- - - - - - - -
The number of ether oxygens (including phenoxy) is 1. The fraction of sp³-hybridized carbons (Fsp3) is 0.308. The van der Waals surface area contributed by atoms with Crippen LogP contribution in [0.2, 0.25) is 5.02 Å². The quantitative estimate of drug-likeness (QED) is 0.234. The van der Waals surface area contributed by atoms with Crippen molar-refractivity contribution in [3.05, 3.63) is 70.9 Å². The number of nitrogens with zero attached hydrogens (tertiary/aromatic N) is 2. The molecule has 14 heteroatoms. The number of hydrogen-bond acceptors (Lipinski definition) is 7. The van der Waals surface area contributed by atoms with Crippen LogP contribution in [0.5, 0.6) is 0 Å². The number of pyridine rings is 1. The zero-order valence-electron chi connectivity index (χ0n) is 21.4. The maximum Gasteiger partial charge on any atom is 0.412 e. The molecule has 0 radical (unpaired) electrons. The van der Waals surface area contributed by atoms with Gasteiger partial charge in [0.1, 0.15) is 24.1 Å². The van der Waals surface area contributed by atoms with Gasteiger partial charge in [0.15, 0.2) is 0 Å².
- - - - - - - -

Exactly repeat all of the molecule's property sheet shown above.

The number of ether oxygens (including phenoxy) is 1. The fraction of sp³-hybridized carbons (Fsp3) is 0.308. The van der Waals surface area contributed by atoms with Crippen LogP contribution in [0.2, 0.25) is 5.02 Å². The quantitative estimate of drug-likeness (QED) is 0.234. The van der Waals surface area contributed by atoms with Crippen molar-refractivity contribution in [3.05, 3.63) is 70.9 Å². The number of nitrogens with zero attached hydrogens (tertiary/aromatic N) is 2. The molecule has 14 heteroatoms. The number of hydrogen-bond acceptors (Lipinski definition) is 7. The van der Waals surface area contributed by atoms with Crippen LogP contribution in [0.5, 0.6) is 0 Å². The number of pyridine rings is 1. The zero-order valence-electron chi connectivity index (χ0n) is 21.4. The maximum Gasteiger partial charge on any atom is 0.412 e. The molecule has 0 radical (unpaired) electrons. The van der Waals surface area contributed by atoms with Gasteiger partial charge in [0.1, 0.15) is 24.1 Å². The van der Waals surface area contributed by atoms with Gasteiger partial charge in [0.15, 0.2) is 0 Å².